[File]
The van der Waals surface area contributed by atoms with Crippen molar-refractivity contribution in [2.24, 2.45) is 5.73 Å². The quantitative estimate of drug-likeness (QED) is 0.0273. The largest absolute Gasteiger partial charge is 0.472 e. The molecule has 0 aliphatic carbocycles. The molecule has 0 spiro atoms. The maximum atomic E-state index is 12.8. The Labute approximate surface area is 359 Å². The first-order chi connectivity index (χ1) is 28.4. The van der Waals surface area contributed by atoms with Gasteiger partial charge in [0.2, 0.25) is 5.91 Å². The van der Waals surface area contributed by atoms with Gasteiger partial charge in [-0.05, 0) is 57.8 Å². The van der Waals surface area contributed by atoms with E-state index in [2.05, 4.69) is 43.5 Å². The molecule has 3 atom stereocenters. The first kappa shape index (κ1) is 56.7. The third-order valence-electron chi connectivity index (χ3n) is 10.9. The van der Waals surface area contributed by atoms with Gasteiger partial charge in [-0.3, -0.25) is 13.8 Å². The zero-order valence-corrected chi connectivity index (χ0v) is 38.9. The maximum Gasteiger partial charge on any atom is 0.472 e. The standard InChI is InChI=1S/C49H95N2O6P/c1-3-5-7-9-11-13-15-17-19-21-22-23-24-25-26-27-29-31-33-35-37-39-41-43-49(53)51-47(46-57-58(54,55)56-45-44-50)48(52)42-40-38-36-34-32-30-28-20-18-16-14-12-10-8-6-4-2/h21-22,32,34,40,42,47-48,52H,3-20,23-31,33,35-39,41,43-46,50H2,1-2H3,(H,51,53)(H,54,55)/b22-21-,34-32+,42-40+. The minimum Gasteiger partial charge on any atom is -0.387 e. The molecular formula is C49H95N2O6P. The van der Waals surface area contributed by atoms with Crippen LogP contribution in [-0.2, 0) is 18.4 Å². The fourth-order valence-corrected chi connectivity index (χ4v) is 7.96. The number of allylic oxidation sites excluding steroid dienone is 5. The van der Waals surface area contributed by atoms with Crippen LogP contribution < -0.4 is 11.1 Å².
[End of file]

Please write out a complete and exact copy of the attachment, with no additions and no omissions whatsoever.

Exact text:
The van der Waals surface area contributed by atoms with Crippen molar-refractivity contribution in [2.24, 2.45) is 5.73 Å². The quantitative estimate of drug-likeness (QED) is 0.0273. The largest absolute Gasteiger partial charge is 0.472 e. The molecule has 0 aliphatic carbocycles. The molecule has 0 spiro atoms. The maximum atomic E-state index is 12.8. The Labute approximate surface area is 359 Å². The first-order chi connectivity index (χ1) is 28.4. The van der Waals surface area contributed by atoms with Gasteiger partial charge in [0.2, 0.25) is 5.91 Å². The van der Waals surface area contributed by atoms with Gasteiger partial charge in [-0.05, 0) is 57.8 Å². The van der Waals surface area contributed by atoms with E-state index in [2.05, 4.69) is 43.5 Å². The molecule has 3 atom stereocenters. The first kappa shape index (κ1) is 56.7. The third-order valence-electron chi connectivity index (χ3n) is 10.9. The van der Waals surface area contributed by atoms with Gasteiger partial charge in [-0.3, -0.25) is 13.8 Å². The zero-order valence-corrected chi connectivity index (χ0v) is 38.9. The maximum Gasteiger partial charge on any atom is 0.472 e. The standard InChI is InChI=1S/C49H95N2O6P/c1-3-5-7-9-11-13-15-17-19-21-22-23-24-25-26-27-29-31-33-35-37-39-41-43-49(53)51-47(46-57-58(54,55)56-45-44-50)48(52)42-40-38-36-34-32-30-28-20-18-16-14-12-10-8-6-4-2/h21-22,32,34,40,42,47-48,52H,3-20,23-31,33,35-39,41,43-46,50H2,1-2H3,(H,51,53)(H,54,55)/b22-21-,34-32+,42-40+. The minimum Gasteiger partial charge on any atom is -0.387 e. The molecular formula is C49H95N2O6P. The van der Waals surface area contributed by atoms with Crippen LogP contribution in [-0.2, 0) is 18.4 Å². The fourth-order valence-corrected chi connectivity index (χ4v) is 7.96. The number of allylic oxidation sites excluding steroid dienone is 5. The van der Waals surface area contributed by atoms with Crippen LogP contribution < -0.4 is 11.1 Å².